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Old 01-13-2010, 10:59 AM
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Went to the range this morning and shot the 357 loads 158gr and imr 4227.
So far it appears to be a good load. off hand groups were about 2" at 15yrd.
recoil was mild for most part, no real sharp impact on the hands or wrist.
Shot these out of a 66-1 4" SS.
so far I like real well.
Dave
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Old 10-29-2010, 05:14 AM
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Hi Folks,

As a newcomer to the land of revolvers, I'm after a bit of advice. I figured it's better to ask than blow myself up or damage my gun.

I'm in Australia and IMR4227 (sold here as AR2205) is readily available.

So... I've bought a pound of it and I'm considering loading .357 magnum cartridges with a 110gr JHP over 21 grains of IMR4227 with standard small pistol primers. (21gr is the max charge in the manual)

I use my 4" 686 normally for target shooting using cast bullets with small charges of pistol powder, but I wanted to load something hot, just for a bit of fun. I don't intend on firing a lot of these rounds through my gun.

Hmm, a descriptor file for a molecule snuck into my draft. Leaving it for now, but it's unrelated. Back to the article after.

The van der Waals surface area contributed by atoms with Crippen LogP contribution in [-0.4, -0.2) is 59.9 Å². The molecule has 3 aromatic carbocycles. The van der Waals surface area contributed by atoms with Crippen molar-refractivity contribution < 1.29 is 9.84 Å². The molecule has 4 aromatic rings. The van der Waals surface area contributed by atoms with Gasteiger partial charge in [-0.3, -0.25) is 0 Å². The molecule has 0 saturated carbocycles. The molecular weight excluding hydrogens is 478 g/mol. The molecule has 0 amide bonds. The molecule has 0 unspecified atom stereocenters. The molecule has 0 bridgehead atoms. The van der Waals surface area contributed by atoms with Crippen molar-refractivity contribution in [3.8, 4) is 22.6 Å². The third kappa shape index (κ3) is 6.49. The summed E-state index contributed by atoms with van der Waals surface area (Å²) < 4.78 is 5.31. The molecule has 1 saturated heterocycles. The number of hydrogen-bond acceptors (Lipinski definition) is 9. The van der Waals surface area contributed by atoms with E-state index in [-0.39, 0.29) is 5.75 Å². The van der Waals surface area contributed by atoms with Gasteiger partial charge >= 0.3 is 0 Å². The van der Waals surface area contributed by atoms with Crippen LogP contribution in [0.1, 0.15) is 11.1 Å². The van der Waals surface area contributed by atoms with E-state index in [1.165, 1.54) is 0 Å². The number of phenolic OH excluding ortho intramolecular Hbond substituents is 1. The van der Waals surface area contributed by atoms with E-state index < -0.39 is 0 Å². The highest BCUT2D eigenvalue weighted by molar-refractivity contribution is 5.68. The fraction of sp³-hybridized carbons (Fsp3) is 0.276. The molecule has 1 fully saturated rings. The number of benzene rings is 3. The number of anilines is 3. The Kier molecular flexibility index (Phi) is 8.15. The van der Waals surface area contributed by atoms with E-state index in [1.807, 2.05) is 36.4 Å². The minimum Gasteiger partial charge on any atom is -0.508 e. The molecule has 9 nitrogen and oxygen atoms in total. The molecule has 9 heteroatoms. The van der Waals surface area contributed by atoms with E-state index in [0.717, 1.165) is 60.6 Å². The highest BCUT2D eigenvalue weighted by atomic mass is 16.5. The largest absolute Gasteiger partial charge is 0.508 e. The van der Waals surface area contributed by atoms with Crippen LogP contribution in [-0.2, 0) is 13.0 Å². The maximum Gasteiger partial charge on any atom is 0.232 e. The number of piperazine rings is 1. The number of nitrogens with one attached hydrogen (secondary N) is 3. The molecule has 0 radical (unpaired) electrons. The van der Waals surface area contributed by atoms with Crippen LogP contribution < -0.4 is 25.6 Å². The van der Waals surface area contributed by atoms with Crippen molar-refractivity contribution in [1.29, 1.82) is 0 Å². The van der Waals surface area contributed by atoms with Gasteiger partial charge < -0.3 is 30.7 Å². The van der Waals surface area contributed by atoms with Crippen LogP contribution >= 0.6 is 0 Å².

My question is: should I use magnum small pistol primers with this powder, or small rifle primers? (seeing as it's a rifle powder) or will the normal small pistol primers do the job?

And I should probably start 10% under the max loads and check for signs of excessive pressure. Shouldn't I?

Cheers,

Gus
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Old 10-29-2010, 09:14 AM
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I've used it in 357 Mag loads with 158 gr. JHP bullets for full house loads. It worked fine for me. I just got a bullet mold for a 160 gr. SWC with gas check and I'm going to try IMR4227 and 2400 with those bullets to see which works best.
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Old 10-29-2010, 10:11 AM
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Quote:
Originally Posted by gusr6 View Post
My question is: should I use magnum small pistol primers with this powder, or small rifle primers? (seeing as it's a rifle powder) or will the normal small pistol primers do the job?

And I should probably start 10% under the max loads and check for signs of excessive pressure. Shouldn't I?

Cheers,

Gus
I use regular small pistol primers with IMR4227 but magnum small pistol primers would work too. Your reloading manual should indicate one or the other for the data they are providing. I usually start out trying to use whichever primer size is indicated when doing a max load work-up. Either way I'd start lower than 10% off max to work my way up. Maybe I'm overly cautious but I usually start closer to the minimum or at the mid-point between min and max and go up from there. Just my two cent worth.
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Last edited by acl864; 10-29-2010 at 10:14 AM.
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  #28  
Old 10-29-2010, 10:18 AM
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My experience (noted in another thread on this subject), is that 4227 benefits from a magnum primer. It provides some extra flame to help light up the powder.